Doncaster one of the worst for low wages and high welfare

Doncaster is in the top ten worst places in the country for low wages and high welfare, a new report has revealed.

By The Newsroom
Monday, 25th January 2016, 11:35 am
Updated Monday, 25th January 2016, 12:44 pm
Ros Jones, Mayor of Doncaster. Picture: Marie Caley NDFP 16-02-15 MC 3
Ros Jones, Mayor of Doncaster. Picture: Marie Caley NDFP 16-02-15 MC 3

A report from think tank Centre for Cities, released today, revealed a local’s average weekly salary is £431, and the borough’s welfare spend per person from 2014-15 was £3,525.

It is ranked 50th out of 62 large towns and cities when it comes to welfare and earnings figures.

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But Doncaster Mayor Ros Jones says ‘great strides’ have been taken in recent months and ‘significant progress’ has already been made to address the shortfalls.

Based on figures from 2010-2014, the Cities Outlook ‘health check’ report found Doncaster’s average weekly wage of £431 was significantly behind the £504 UK average.

The top earning city was London with £629 and the lowest was Hull with £376.

The report found 68.5 per cent of Doncaster residents were in employment, ranking the city 46th out of 63.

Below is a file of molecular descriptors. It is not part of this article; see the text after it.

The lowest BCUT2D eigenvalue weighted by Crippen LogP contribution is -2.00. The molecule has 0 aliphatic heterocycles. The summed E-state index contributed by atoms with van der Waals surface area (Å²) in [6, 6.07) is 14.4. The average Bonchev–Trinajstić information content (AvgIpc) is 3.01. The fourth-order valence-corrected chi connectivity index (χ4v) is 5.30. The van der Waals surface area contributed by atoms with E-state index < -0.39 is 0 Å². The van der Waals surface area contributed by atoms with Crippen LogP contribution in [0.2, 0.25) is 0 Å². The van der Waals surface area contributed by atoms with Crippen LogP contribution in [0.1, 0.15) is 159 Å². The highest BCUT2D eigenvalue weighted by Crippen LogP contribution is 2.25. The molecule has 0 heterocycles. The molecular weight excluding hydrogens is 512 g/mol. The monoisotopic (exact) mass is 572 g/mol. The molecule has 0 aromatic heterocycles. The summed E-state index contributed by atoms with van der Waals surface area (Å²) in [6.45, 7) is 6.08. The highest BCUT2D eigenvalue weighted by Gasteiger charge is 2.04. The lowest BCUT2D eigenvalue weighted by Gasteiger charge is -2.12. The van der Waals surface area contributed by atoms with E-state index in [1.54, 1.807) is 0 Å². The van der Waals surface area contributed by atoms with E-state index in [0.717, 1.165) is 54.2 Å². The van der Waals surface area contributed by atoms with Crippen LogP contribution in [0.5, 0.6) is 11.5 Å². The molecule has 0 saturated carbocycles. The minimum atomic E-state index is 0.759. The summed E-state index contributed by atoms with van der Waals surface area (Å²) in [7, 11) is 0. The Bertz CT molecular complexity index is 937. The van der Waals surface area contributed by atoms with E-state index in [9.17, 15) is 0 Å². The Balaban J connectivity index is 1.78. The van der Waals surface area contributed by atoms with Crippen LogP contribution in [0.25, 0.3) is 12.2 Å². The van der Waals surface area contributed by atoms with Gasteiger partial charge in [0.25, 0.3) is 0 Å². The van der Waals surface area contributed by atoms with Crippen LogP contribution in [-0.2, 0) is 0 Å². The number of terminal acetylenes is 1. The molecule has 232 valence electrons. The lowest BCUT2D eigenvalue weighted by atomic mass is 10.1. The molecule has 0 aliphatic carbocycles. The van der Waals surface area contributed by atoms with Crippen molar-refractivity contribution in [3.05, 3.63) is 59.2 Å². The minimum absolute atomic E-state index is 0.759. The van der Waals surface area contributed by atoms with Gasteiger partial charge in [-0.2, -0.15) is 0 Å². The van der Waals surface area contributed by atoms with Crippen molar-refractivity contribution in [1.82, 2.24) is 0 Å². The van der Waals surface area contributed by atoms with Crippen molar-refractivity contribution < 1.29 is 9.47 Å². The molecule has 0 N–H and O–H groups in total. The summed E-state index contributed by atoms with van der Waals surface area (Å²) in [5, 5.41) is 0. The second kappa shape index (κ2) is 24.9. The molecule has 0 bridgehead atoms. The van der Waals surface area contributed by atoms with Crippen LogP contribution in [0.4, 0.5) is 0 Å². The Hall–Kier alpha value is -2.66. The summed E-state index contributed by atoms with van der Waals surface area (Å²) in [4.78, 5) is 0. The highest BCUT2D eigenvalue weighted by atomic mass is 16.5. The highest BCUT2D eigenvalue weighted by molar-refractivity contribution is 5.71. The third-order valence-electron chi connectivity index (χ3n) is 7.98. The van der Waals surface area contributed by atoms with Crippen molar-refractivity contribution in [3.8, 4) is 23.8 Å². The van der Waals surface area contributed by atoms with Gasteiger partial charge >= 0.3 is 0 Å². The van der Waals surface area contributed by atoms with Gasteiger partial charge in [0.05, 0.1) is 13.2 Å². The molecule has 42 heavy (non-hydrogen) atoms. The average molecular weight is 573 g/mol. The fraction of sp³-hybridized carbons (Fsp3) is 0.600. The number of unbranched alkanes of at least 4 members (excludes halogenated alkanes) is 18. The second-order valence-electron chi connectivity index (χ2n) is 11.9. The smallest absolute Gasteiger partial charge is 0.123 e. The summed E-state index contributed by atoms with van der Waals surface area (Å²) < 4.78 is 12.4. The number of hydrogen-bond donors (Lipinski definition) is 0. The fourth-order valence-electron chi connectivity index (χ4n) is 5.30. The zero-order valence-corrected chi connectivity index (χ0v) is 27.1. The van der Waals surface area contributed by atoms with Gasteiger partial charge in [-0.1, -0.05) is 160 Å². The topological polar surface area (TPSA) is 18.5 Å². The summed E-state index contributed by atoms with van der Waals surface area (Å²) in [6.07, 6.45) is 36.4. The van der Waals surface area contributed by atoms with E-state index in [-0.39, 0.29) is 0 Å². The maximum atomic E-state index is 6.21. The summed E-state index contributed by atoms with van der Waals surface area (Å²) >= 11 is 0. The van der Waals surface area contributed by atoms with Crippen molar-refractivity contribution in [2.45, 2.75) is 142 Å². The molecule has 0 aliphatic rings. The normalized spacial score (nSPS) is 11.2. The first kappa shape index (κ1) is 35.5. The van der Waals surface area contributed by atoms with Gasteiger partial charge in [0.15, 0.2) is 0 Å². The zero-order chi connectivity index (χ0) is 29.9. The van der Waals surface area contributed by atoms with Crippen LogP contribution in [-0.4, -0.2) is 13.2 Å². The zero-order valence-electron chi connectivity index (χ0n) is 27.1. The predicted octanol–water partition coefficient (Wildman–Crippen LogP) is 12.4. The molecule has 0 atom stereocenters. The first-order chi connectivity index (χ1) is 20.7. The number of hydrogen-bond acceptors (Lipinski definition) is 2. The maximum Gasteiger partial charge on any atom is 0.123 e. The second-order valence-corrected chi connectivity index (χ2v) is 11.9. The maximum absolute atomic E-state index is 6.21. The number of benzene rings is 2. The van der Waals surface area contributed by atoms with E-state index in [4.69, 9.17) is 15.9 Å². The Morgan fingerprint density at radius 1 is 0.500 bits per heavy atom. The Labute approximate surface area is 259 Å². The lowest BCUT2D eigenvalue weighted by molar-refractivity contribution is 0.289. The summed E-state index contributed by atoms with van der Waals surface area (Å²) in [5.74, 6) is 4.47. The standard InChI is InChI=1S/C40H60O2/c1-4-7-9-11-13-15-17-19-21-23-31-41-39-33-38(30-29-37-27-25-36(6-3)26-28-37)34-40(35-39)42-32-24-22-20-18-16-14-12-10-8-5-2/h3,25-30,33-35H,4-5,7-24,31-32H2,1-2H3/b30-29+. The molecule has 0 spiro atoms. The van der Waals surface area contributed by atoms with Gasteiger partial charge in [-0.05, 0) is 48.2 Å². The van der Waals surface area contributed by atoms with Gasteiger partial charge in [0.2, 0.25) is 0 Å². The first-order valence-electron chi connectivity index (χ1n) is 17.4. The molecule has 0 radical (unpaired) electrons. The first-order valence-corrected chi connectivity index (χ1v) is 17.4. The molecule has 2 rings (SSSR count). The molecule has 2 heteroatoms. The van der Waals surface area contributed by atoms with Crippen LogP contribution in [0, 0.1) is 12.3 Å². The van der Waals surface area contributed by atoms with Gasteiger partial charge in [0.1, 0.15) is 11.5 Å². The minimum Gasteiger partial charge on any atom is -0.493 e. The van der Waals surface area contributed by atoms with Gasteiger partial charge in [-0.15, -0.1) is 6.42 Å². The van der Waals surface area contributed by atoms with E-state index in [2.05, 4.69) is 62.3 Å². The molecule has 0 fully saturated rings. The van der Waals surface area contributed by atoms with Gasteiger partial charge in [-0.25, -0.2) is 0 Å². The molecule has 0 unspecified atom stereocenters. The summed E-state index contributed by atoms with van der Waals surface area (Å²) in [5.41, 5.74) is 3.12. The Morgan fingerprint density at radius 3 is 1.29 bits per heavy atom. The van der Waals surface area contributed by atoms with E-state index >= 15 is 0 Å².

Doncaster was ranked 50th out of 59 cities when it came to residents having five GCSEs between A*-C, with 49.4 per cent of people making the grade.

The town was found to have an adult unemployment rate of 2.6 per cent and a youth unemployment rate of 3.5 per cent. This ranked Doncaster 48th and 51st respectively.

Mayor Jones said since the report was compiled, the employment rate in Doncaster has increased to 70.2 per cent. She said the JSA rate has decreased to 2.4 per cent – the lowest rate for eight years.

The number of people aged 18-24 claiming JSA is now below 1,000 for the first time. Doncaster has also seen the highest number of homes built this year for at least 15 years – with net completions likely to exceed 1,000 by the end of the financial year.

Mayor Jones said: “Since I became Mayor in May 2013 I’ve been clear that economic development, job creation and skills are top of my agenda. This report demonstrates why I have taken this approach and why it is so important.

“As I have said many times, we need more well paid jobs, and we need to ensure that local people are able to gain the skills they need to secure those jobs. The good news is that we are making significant progress.

“The new airport link road will open in a few weeks and is already delivering jobs and growth. Doncaster Sheffield Airport announced the biggest deal since it opened with the new Flybe routes across Europe, the first units at iPort are going up and homes are being built on the former Rossington Colliery. We secured a new Enterprise Zone and these have been made possible by the council’s determination to drive through the regeneration scheme. These announcements are only the start.”

Dan Fell, chief executive of Doncaster Chamber of Commerce, said: “The outlook for Doncaster’s economy is extremely positive and there is a clear vision for an even brighter future. Plans that are coming to fruition have already begun paying dividends and will drive sustained growth through for Doncaster. We welcome the Centre for Cities’ recommendations for more local autonomy to fund, integrate and shape economic and skills interventions.”